Thursday, January 10, 2013


Gretchen McNeil
Balzer + Bray, 2012
$17.99, Hardcover

Genre: Mystery, Horror
Age: 13+
Description: High schooler Meg has always been the outcast. She feels especially bad for her best friend Minnie who, before Meg moved to town, was part of Jessica’s popular crowd and, for some reason when Jessica forced Minnie to choose between the popular girls or loser Meg, Minnie picked Meg. So when they receive a secret Facebook invitation to go spend the three-day weekend at Jessica’s vacation house on Henry Island Minnie begs Meg to go. Despite the fact that they don’t even talk to Jessica, Meg reluctantly agrees to go and wishes she hadn’t the moment she steps off the ferry and sees one of the guests invited is T.J., a popular jock who asked Meg to the school dance and Meg, despite being in love with him, turned him down because Minnie (who happens to be a bit emotionally unstable) is also in love with him. Unfortunately, the ten teens gathered at the house discover that Jessica has been delayed because of cheerleading and won’t be able to make it until Saturday. However, once night comes everyone doubts if she will make it at all since a major storm hits the island and the electricity goes out. Trying to entertain themselves, they can only find one DVD which holds a weird collaged message of revenge and later that night one girl, Lori, is found hanging from the garret rafters, dead of an apparent suicide. However, as hope of escaping the island seems smaller and smaller and more of the ten teens end up dying in apparent accidents, Meg needs to get everyone to work together to figure out what they might have in common that is causing someone to want to murder them all.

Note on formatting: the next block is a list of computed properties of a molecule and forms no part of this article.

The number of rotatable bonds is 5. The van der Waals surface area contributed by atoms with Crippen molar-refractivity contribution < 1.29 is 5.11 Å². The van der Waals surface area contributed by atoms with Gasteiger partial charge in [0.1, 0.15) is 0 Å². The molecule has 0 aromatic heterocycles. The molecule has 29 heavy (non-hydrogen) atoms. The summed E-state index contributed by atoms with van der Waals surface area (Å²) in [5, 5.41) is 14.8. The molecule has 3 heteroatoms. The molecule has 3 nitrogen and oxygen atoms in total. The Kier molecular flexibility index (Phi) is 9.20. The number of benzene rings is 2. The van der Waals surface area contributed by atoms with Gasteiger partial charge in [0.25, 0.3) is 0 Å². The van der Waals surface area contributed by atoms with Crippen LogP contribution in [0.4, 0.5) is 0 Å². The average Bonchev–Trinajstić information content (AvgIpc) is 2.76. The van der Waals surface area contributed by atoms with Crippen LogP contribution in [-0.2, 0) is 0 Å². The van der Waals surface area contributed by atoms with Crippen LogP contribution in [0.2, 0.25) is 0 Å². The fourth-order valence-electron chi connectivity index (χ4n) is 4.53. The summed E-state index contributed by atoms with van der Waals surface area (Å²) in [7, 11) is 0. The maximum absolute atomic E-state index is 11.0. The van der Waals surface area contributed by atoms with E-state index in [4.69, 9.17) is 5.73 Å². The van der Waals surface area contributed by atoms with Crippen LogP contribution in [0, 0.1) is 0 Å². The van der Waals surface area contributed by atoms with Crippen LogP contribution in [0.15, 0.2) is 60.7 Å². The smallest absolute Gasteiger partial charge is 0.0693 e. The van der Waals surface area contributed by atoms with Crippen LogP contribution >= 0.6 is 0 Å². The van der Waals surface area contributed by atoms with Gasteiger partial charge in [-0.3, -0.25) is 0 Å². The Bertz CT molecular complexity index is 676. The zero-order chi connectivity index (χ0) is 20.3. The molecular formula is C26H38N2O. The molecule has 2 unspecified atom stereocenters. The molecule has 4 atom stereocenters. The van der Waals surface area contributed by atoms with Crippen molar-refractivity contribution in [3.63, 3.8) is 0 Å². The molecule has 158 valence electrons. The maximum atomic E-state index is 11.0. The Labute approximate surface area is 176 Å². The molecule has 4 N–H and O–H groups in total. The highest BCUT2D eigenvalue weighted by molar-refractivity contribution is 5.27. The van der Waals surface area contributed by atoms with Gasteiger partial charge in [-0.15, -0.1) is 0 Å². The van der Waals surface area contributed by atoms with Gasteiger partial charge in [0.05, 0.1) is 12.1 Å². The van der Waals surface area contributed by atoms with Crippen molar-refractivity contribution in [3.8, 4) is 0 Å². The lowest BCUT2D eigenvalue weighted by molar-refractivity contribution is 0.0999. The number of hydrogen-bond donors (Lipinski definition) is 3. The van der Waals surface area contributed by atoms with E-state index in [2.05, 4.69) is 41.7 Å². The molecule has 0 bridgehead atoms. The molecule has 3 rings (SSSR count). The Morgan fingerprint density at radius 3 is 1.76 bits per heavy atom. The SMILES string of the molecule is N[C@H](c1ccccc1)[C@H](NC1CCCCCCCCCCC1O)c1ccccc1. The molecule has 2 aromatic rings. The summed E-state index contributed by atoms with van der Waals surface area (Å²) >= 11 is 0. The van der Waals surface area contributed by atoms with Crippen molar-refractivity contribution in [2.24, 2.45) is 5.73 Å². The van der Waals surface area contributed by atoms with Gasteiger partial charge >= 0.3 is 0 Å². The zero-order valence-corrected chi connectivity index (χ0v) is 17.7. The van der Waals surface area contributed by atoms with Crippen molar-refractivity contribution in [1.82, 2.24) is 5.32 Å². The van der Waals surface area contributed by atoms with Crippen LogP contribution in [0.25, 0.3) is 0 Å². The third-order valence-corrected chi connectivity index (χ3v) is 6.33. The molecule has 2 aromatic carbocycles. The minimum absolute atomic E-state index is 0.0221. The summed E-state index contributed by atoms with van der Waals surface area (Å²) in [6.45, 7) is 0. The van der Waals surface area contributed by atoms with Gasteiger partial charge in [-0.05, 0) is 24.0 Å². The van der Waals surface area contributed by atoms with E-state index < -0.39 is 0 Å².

Opinion: This was a decent murder mystery. Sadly, the reason why I purchased it was mainly because of numerous references before publication to being a modernization of Agatha Christie’s And Then There Were None and I am a huge Christie fan. However, I saw no nod to the original given in any type of acknowledgment and, quite frankly, the most important aspect of Christie’s book was the use of the poem that mimics the way the victims die. The closest thing we get here is a revenge plot that kills the victims off in ways that relates to the injustice the murders felt they were dealt (for example a partnership in a physics class experiment on light lead to one girl blaming the failure on the murder and getting a chance to redo the experiment while the murdered got a F so when the girl got her comeuppance she was electrocuted). While nothing like the original, I did enjoy the connection that was created because you were able to piece together what each person did to the murderer and how they could possibly wind up dead themselves. However, the delivery of the cryptic warning via a convenient DVD (the only one in the house) was a little too reminiscent of The Ring. There were some nice scenes of gore and violence to give it the horror background and not just be a murder mystery. However, for most of the book it felt like I was reading a 1980s Christopher Pike or R.L. Stine horror book. It was full of clichés and the end had the whole “look a twist you didn’t see coming but totally did because it’s horror cliché” when the murderer was revealed. Other clichés that abound where the characters themselves—you had the popular girl, the nerd, the jock, the token best friend, the black guy, the slut, the prude, and so on. It was so clichéd that one character looked at T.J. and told him something along the lines of “Dude, you’ll be the first one dead because you’re the black guy and the black guy always dies first in the horror movies!” Meg’s “complicated” relationship with Minnie was frustrating. Just because she felt responsible for Minnie turning her back on the popular girls to be friends with her doesn’t give Minnie the right to demand that Meg doesn’t have feelings for T.J. (who made it clear on numerous occasions he wasn’t interested in Minnie) or for Minnie to treat Meg like crap. McNeil tried to create sympathy for Minnie by saying she was on medications and so she was moody and depressed all the time but most of the time she really was an evil bitch who, medication or not, treated her best friend horribly. For most of the book, I wanted Minnie to get it. Overall, I was disappointed with the comparison to Christie but it was a fast-paced read and I would recommend it to mystery fans for a quick read. They can have fun trying to figure out who the real killer is since you know going into it that red herrings abound!

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